With the ending of the conversation, Sean’s mind settled on the case they were investigating. The victim, Mr. Cunningham, took a bullet to his chest. Crime Scene Investigators had discovered evidence that he had been tapping into his neighbor’s cable and racking up huge bills in pay-per-view movies and events. That made his neighbor, Colin Burton, the man they headed for now, their prime suspect.

SEAN HELD UP HIS BADGE to the receptionist, a petite lady in her mid-thirties. “We’re looking for Colin Burton.”

Sara noted how the woman smiled at Sean, and jealousy spiked through her system. He could have any woman he wanted, and she had to stop entertaining the notion it would ever be her. She had seen to that, hadn’t she?

“I’ll page him to the front immediately.” The receptionist had a whimsical expression etched into her face and her jaw slid askew as her eyes went over Sean.

Sara glanced at him. He wasn’t even six feet tall, but he was solid and muscular. He took care of himself, opting to drink only one mug of coffee a day, giving preference to a glass of orange juice over the popular caffeinated stimulant. His face was always shaven, his brown eyes clear and intelligent, and he exuded charm.

Sara’s eyes went back to the woman and she smiled politely while swallowing the inclination to glare at her instead. She cleared her throat.

“See, it’s all that coffee you drink. It’s not helping your immune system,” Sean said.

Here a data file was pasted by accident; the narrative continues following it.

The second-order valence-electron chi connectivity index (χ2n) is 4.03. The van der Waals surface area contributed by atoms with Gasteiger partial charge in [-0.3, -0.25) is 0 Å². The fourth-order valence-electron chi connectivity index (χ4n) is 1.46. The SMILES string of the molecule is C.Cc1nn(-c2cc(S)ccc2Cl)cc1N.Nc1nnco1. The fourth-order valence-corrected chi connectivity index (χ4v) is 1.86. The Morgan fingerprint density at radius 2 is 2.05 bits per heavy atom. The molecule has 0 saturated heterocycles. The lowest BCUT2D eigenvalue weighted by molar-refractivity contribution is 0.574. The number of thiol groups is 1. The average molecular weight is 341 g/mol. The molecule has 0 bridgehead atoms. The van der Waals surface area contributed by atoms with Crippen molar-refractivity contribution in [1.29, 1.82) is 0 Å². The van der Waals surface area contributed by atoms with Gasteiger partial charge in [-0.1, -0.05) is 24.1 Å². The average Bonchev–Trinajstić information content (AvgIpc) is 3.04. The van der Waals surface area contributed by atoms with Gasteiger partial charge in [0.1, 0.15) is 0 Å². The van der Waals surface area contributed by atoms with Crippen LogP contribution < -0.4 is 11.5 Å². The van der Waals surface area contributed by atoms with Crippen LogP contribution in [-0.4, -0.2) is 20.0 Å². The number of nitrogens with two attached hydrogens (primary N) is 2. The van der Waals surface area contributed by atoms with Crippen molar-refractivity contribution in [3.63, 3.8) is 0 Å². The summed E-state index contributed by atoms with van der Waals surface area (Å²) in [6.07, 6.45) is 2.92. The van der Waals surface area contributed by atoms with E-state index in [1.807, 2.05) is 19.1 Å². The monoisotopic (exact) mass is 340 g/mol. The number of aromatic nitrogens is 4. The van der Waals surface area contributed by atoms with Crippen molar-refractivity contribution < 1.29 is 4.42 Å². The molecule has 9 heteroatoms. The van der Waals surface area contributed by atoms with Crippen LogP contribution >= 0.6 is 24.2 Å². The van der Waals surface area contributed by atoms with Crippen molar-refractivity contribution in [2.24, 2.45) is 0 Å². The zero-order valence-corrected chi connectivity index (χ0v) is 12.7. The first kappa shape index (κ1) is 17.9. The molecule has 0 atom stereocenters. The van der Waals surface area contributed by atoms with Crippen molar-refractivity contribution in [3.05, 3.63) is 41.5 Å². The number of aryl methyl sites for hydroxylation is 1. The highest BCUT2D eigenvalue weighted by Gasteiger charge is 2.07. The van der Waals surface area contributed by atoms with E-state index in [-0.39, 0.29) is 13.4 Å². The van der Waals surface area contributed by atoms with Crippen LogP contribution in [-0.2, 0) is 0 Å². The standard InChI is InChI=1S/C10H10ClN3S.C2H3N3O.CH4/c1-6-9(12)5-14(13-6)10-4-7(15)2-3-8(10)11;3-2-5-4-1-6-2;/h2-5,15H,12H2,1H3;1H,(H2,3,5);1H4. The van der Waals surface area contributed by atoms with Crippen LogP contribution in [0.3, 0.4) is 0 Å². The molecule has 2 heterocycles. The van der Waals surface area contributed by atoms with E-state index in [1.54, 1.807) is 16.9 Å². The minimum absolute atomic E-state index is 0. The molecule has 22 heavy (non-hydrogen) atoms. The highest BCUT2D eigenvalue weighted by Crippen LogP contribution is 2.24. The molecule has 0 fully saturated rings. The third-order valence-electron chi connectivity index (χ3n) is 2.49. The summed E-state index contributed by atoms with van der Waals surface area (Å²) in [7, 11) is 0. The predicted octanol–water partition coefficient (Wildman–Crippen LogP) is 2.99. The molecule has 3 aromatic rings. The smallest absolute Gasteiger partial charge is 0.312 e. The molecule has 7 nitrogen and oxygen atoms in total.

She knew he was referring to her cough. “Uh-huh.”


Colin Burton approached. He was a stocky man who basically waddled in, rather than walked. His deeply-set pale brown eyes focused on them.

They had spoken to him before, briefly, at his house, but hadn’t taken him in for further questioning at the time. However, as they reviewed the case and discovered that the high cable bills nearly resulted in a bankruptcy claim, their interest in Burton increased.

Sean put his hand on Burton’s shoulder. “We’re going to need to take you downtown for some questioning.”

“Am I under arrest?” He shrugged free of Sean’s grip.

“You aren’t yet, but we’d appreciate your cooperation.”

The receptionist watched, with large eyes and a gaping mouth, as Sean lead Burton out the door.

She leaned over the counter and asked Sara, “He single?”


“Oh, even better. Give him my number.” The woman quickly scribbled on a sticky note and passed it to Sara.

Sara smiled, but she had crumpled the paper into a tight ball in the palm of her hand by the time she got into the car.

“Watch your head.” Sean guided Burton into the back seat.

“You haven’t cuffed me. That means I’m not under arrest.”

“If you’d like the full experience, I could put them on you.”

Sara glanced over her shoulder to see Burton’s face pale.

“Like I thought,” Sean said and then made his way to the driver’s seat, where he clicked up his belt, and turned the ignition.

“See, you could have any woman. She was interested.” Sara pointed to the building.

“Sara, let it go. I don’t need a matchmaking service.” He paused to smile.